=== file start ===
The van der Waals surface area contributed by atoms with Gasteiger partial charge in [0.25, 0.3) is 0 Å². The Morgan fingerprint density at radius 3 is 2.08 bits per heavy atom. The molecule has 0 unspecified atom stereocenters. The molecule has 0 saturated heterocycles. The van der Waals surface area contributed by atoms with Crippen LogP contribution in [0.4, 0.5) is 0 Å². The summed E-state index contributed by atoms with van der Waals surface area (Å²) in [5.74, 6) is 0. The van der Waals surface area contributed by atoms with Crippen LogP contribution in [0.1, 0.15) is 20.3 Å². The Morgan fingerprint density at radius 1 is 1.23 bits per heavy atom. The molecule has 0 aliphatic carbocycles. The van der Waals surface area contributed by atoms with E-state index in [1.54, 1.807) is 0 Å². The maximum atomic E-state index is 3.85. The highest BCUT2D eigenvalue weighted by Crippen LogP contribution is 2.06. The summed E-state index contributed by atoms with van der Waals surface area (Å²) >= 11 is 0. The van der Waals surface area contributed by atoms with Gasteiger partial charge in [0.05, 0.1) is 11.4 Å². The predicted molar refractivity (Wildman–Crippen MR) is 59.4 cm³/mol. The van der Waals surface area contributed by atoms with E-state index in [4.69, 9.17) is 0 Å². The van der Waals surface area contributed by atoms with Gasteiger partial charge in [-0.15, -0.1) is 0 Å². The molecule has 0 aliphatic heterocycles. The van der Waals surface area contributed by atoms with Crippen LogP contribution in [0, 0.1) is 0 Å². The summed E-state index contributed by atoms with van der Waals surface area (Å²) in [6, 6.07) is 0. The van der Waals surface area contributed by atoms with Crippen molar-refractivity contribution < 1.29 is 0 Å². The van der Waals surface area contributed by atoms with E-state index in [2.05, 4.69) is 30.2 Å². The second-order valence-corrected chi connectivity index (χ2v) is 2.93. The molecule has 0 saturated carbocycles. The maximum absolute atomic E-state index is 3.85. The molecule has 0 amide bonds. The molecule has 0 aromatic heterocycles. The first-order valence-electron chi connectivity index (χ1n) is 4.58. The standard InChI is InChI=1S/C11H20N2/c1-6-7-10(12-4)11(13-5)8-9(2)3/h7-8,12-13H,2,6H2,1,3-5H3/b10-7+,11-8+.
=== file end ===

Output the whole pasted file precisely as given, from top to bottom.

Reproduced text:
The van der Waals surface area contributed by atoms with Gasteiger partial charge in [0.25, 0.3) is 0 Å². The Morgan fingerprint density at radius 3 is 2.08 bits per heavy atom. The molecule has 0 unspecified atom stereocenters. The molecule has 0 saturated heterocycles. The van der Waals surface area contributed by atoms with Crippen LogP contribution in [0.4, 0.5) is 0 Å². The summed E-state index contributed by atoms with van der Waals surface area (Å²) in [5.74, 6) is 0. The van der Waals surface area contributed by atoms with Crippen LogP contribution in [0.1, 0.15) is 20.3 Å². The Morgan fingerprint density at radius 1 is 1.23 bits per heavy atom. The molecule has 0 aliphatic carbocycles. The van der Waals surface area contributed by atoms with E-state index in [1.54, 1.807) is 0 Å². The maximum atomic E-state index is 3.85. The highest BCUT2D eigenvalue weighted by Crippen LogP contribution is 2.06. The summed E-state index contributed by atoms with van der Waals surface area (Å²) >= 11 is 0. The van der Waals surface area contributed by atoms with Gasteiger partial charge in [0.05, 0.1) is 11.4 Å². The predicted molar refractivity (Wildman–Crippen MR) is 59.4 cm³/mol. The van der Waals surface area contributed by atoms with E-state index in [4.69, 9.17) is 0 Å². The van der Waals surface area contributed by atoms with Gasteiger partial charge in [-0.15, -0.1) is 0 Å². The molecule has 0 aliphatic heterocycles. The van der Waals surface area contributed by atoms with Crippen LogP contribution in [0, 0.1) is 0 Å². The summed E-state index contributed by atoms with van der Waals surface area (Å²) in [6, 6.07) is 0. The van der Waals surface area contributed by atoms with Crippen molar-refractivity contribution < 1.29 is 0 Å². The van der Waals surface area contributed by atoms with E-state index in [2.05, 4.69) is 30.2 Å². The second-order valence-corrected chi connectivity index (χ2v) is 2.93. The molecule has 0 saturated carbocycles. The maximum absolute atomic E-state index is 3.85. The molecule has 0 amide bonds. The molecule has 0 aromatic heterocycles. The first-order valence-electron chi connectivity index (χ1n) is 4.58. The standard InChI is InChI=1S/C11H20N2/c1-6-7-10(12-4)11(13-5)8-9(2)3/h7-8,12-13H,2,6H2,1,3-5H3/b10-7+,11-8+.